How to Get Vitamin D Through Food, Since Most People Are Staying Indoors

It’s easy to get vitamin D through sunlight, but there are other options.

By Brittany Leitner
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I’d like to think I’m eating healthier than ever since I’m making most of my meals at home, but it’s still hard to know if I’m getting my daily dose of recommended vitamins. I’m especially worried about vitamin D, which is easy to access through sunlight. Since I’m staying indoors due to quarantine, I still want to make sure I’m doing everything I can to get enough vitamin D through the food I’m eating.

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Recently, there’s been some debate on whether or not vitamin D levels in the body have anything to do with the ability to better fight off COVID-19. Though research has been inconclusive, it has many wondering if they need to focus on vitamin D intake since people are staying indoors more often and avoiding sunlight. 

Independent of COVID-19, having adequate amounts of vitamin D in the body is important for overall good health and immunity, which is why it should always be a focus in your total health plan. Dr. David Katz, founding director of Yale University's Yale Griffin Prevention Research Center and president of the nonprofit True Health Initiative, appeared on The Dr. Oz Show on May 7, 2020 to discuss why and how Americans can make it a point to care for their vitamin D intake.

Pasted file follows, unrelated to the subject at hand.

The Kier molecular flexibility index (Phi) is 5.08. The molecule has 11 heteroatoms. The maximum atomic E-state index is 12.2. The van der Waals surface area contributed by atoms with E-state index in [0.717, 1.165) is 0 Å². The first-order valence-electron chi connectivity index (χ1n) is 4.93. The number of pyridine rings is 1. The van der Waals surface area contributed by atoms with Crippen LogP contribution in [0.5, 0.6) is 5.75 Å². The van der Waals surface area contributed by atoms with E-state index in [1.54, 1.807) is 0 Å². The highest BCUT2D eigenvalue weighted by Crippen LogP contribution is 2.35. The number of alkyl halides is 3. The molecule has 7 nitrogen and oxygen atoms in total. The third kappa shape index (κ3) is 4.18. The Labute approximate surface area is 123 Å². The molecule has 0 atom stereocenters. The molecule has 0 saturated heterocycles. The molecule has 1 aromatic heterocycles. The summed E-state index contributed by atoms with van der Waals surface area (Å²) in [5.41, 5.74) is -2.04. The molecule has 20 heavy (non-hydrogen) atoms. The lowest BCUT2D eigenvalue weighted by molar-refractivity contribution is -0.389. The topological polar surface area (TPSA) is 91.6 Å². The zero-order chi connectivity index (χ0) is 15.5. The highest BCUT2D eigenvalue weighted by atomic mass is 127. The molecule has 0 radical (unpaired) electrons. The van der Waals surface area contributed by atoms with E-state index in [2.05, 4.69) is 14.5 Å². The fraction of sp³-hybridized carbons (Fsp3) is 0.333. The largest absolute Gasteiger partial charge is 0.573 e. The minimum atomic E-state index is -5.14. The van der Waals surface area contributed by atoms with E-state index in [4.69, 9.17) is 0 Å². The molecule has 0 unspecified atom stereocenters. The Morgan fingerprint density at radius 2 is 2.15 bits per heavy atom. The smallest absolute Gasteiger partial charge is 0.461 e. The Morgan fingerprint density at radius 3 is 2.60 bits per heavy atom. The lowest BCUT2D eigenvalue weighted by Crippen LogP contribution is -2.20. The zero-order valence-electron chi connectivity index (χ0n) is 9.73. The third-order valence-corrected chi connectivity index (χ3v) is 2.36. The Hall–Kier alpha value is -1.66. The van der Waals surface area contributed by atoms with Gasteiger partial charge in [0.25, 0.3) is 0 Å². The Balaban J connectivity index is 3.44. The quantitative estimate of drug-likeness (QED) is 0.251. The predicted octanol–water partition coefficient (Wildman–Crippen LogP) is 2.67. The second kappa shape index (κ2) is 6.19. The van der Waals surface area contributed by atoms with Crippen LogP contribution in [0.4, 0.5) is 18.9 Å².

According to Dr. Katz, there are vitamin D receptors on white blood cells, therefore it’s plausible that higher levels of vitamin D may optimize the body’s immune response to COVID-19. “So I think it does make sense to think about optimizing your level of vitamin D, not so much because of this one study, but because of our general understanding,” says Dr. Katz. Dr. Katz references research from 2012 published in the Journal of Pharmacology & Pharmacotherapeutics, which found that respiratory tract infections were reported at lower rates in a control group that were taking vitamin D supplements. “I think routine supplementation with vitamin D made sense before. And it makes sense in the context of doing all you can to defend yourself against this infection,” says Dr. Katz. He also notes how important it is to get adequate levels of vitamin C and zinc, to keep your body functioning at its best. 

vitamin d

Signs of Vitamin D Deficiency

If you’re concerned about your levels of vitamin D, signs of vitamin D deficiency include:

  • Getting sick often
  • Feeling fatigued or tired frequently
  • Experiencing bone and back pain
  • Hair loss
  • Muscle pain

Foods You Can Eat With Vitamin D

If you think you may be vitamin D deficient, contact your doctor. He or she may recommend a blood test to adequately test levels further. If your doctor isn't worried, or you don’t want to get tested right away, you can make small changes to your diet to up your vitamin D intake. Here are a few foods with vitamin D.

  • Salmon
  • Mackerel 
  • Tuna
  • Fortified foods, like cereal
  • Milk
  • Orange juice
  • Egg Yolks
  • Mushrooms
  • Sardines

“The new vitamin D information is just one piece of the puzzle; it’s not a cure,” says Dr. Oz. “[Vitamin D] helps improve your overall health. I think getting vitamins, positive lifestyle changes, and eating a balanced diet is always a good idea.” To learn more about how to make positive lifestyle changes today that could help your body fight against COVID-19, take a look at Dr. Oz’s Total Health Take Back plan.


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Article written by Brittany Leitner